Punch & Judy: 350 years of hard-hitting entertainment

view gallery VIEW GALLERY

When Samuel Pepys came across a captivated crowd watching the street performance of an anarchic little puppet called Punchinello and his beleaguered wife Joan, the diarist chronicled the event in his diary, dated 9 May 1662.

Over the years, the marionette morphed into a hand-puppet, Punch, and his wife into Judy, and together the outrageous, squawking couple provided street entertainment for over three centuries. Now, a paper archive has emerged that reveals how the Punch and Judy phenomenon grew and waned in popularity, with remarkable Victorian photographs, rare books, scripts, drawings and newspaper cuttings, which have never before been seen by the public.

The archive of about 200 items has been acquired by the nation and will be kept at the Victoria and Albert Museum in London. It was painstakingly collated by the eminent late historian George Speaight, and experts say it provides a significant record that traces the development of Punch and Judy's performances as marionettes in the Restoration era, to their 18th-century reinvention as glove puppets in fairground booths and on London streets and as children's seaside entertainment in the 20th century.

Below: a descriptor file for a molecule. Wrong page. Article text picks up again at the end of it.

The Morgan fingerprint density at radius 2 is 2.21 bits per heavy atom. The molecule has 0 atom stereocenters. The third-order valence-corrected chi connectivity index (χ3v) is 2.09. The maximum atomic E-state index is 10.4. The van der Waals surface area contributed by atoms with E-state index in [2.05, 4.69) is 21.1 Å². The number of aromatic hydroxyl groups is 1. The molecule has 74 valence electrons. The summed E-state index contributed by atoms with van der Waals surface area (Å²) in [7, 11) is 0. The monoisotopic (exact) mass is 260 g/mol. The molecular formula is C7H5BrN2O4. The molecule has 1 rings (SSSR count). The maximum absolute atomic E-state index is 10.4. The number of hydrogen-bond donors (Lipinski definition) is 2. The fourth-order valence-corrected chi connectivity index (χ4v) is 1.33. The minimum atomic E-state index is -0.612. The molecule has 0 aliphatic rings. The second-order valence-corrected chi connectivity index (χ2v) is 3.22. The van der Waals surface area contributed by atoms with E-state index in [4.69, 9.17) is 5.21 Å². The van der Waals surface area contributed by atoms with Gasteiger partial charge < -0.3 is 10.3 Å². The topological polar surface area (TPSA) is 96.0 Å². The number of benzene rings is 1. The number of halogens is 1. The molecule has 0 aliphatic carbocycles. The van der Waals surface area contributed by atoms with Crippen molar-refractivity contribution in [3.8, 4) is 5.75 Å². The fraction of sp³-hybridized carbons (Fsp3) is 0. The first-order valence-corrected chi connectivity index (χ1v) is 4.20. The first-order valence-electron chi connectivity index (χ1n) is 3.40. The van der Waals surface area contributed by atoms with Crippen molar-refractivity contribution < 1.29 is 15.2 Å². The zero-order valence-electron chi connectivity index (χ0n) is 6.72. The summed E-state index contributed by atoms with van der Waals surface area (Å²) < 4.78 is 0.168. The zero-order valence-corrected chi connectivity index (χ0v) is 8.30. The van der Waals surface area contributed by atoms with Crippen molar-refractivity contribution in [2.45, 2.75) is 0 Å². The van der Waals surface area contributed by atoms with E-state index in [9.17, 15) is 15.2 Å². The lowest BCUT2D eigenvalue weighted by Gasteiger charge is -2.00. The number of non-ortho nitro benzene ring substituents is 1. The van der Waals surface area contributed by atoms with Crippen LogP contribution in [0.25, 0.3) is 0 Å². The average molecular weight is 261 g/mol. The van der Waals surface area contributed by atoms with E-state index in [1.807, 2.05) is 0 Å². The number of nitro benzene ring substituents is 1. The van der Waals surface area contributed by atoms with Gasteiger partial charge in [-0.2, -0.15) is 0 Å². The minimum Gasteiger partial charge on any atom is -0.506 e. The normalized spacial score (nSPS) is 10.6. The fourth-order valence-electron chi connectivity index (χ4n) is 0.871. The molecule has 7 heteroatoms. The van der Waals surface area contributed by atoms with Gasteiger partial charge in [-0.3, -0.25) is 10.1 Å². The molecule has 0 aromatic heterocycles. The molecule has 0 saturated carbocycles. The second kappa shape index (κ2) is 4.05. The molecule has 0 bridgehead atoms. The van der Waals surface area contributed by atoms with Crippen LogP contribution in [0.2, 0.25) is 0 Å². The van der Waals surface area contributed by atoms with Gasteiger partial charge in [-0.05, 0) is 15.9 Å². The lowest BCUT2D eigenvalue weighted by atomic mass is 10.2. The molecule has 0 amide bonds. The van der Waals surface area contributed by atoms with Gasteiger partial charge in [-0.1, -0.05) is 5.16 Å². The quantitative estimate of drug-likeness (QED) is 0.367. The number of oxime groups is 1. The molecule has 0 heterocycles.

The material includes the earliest known Victorian bioscope photography of a Punch and Judy show and coloured prints from the 1790s. The collection was recently accepted by the Government in lieu of inheritance tax and allocated to the V&A's Theatre and Performance collection.

Catherine Haill, the museum's curator of popular entertainment, said Punch and Judy were born out of the flamboyant Italian tradition of Comedia dell'arte of the mid-16th century, and provided dark entertainment that gripped the imagination of viewers of all ages.

Crowds of adults watching shows in Covent Garden and Bartholomew Fair in London would laugh and tut at Punch, a thoroughly reprehensible character who is known for hitting his wife and his baby over the head with a stick. The public slipped coins into a bottle at the end of each street show to show their appreciation.

"This was entertainment for adults and children. It was basically knock-about comedy and Punch certainly got his comeuppence, when he had the constable, the devil and the hangman come for him. He didn't get away scot-free; he was a real villain and he was hanged for it," she said.

The performances included a repertoire of stories, some of which had biblical themes; one 18th-century tale featured Joan caught up in Noah's floods.

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